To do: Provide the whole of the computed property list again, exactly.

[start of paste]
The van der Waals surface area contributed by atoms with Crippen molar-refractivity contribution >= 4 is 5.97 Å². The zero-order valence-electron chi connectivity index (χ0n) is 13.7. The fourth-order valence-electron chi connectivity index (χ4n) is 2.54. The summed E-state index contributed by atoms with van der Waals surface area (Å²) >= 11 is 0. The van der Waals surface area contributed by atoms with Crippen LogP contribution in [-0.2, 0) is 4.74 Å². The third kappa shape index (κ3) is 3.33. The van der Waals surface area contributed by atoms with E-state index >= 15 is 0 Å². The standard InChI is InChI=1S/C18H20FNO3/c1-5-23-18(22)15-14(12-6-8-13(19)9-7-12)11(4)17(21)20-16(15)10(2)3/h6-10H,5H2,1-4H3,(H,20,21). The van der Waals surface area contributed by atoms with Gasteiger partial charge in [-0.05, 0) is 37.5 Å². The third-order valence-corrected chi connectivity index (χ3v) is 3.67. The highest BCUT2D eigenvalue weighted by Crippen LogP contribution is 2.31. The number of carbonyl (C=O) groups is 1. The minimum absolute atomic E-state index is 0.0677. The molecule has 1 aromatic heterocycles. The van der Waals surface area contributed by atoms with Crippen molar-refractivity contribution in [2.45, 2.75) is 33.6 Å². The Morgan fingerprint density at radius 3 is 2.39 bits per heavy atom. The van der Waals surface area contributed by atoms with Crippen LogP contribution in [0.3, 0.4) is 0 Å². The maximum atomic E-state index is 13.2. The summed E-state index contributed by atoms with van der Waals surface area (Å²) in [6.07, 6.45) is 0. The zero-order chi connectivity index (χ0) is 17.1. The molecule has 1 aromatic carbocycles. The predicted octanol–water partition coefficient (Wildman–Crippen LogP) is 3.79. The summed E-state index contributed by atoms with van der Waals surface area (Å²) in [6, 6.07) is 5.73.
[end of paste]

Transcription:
The van der Waals surface area contributed by atoms with Crippen molar-refractivity contribution >= 4 is 5.97 Å². The zero-order valence-electron chi connectivity index (χ0n) is 13.7. The fourth-order valence-electron chi connectivity index (χ4n) is 2.54. The summed E-state index contributed by atoms with van der Waals surface area (Å²) >= 11 is 0. The van der Waals surface area contributed by atoms with Crippen LogP contribution in [-0.2, 0) is 4.74 Å². The third kappa shape index (κ3) is 3.33. The van der Waals surface area contributed by atoms with E-state index >= 15 is 0 Å². The standard InChI is InChI=1S/C18H20FNO3/c1-5-23-18(22)15-14(12-6-8-13(19)9-7-12)11(4)17(21)20-16(15)10(2)3/h6-10H,5H2,1-4H3,(H,20,21). The van der Waals surface area contributed by atoms with Gasteiger partial charge in [-0.05, 0) is 37.5 Å². The third-order valence-corrected chi connectivity index (χ3v) is 3.67. The highest BCUT2D eigenvalue weighted by Crippen LogP contribution is 2.31. The number of carbonyl (C=O) groups is 1. The minimum absolute atomic E-state index is 0.0677. The molecule has 1 aromatic heterocycles. The van der Waals surface area contributed by atoms with Crippen molar-refractivity contribution in [2.45, 2.75) is 33.6 Å². The Morgan fingerprint density at radius 3 is 2.39 bits per heavy atom. The van der Waals surface area contributed by atoms with Crippen LogP contribution in [0.3, 0.4) is 0 Å². The maximum atomic E-state index is 13.2. The summed E-state index contributed by atoms with van der Waals surface area (Å²) in [6.07, 6.45) is 0. The zero-order chi connectivity index (χ0) is 17.1. The molecule has 1 aromatic carbocycles. The predicted octanol–water partition coefficient (Wildman–Crippen LogP) is 3.79. The summed E-state index contributed by atoms with van der Waals surface area (Å²) in [6, 6.07) is 5.73.